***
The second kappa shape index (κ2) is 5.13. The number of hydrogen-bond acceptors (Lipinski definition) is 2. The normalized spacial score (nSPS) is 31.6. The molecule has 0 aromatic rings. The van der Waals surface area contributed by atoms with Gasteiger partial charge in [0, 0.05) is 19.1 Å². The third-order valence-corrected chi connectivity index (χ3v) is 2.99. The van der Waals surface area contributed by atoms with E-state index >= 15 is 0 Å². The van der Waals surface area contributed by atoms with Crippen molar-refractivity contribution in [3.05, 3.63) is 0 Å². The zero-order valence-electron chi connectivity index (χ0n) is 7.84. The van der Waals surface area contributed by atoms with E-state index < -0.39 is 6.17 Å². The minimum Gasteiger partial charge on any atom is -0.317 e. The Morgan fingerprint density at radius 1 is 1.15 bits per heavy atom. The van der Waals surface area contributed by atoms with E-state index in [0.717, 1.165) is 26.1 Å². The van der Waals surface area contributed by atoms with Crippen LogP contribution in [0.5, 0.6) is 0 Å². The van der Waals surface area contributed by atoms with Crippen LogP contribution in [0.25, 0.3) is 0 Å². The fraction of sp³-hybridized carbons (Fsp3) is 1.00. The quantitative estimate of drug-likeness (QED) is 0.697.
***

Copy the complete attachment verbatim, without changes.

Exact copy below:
The second kappa shape index (κ2) is 5.13. The number of hydrogen-bond acceptors (Lipinski definition) is 2. The normalized spacial score (nSPS) is 31.6. The molecule has 0 aromatic rings. The van der Waals surface area contributed by atoms with Gasteiger partial charge in [0, 0.05) is 19.1 Å². The third-order valence-corrected chi connectivity index (χ3v) is 2.99. The van der Waals surface area contributed by atoms with E-state index >= 15 is 0 Å². The van der Waals surface area contributed by atoms with Crippen molar-refractivity contribution in [3.05, 3.63) is 0 Å². The zero-order valence-electron chi connectivity index (χ0n) is 7.84. The van der Waals surface area contributed by atoms with E-state index < -0.39 is 6.17 Å². The minimum Gasteiger partial charge on any atom is -0.317 e. The Morgan fingerprint density at radius 1 is 1.15 bits per heavy atom. The van der Waals surface area contributed by atoms with E-state index in [0.717, 1.165) is 26.1 Å². The van der Waals surface area contributed by atoms with Crippen LogP contribution in [0.5, 0.6) is 0 Å². The van der Waals surface area contributed by atoms with Crippen LogP contribution in [0.25, 0.3) is 0 Å². The fraction of sp³-hybridized carbons (Fsp3) is 1.00. The quantitative estimate of drug-likeness (QED) is 0.697.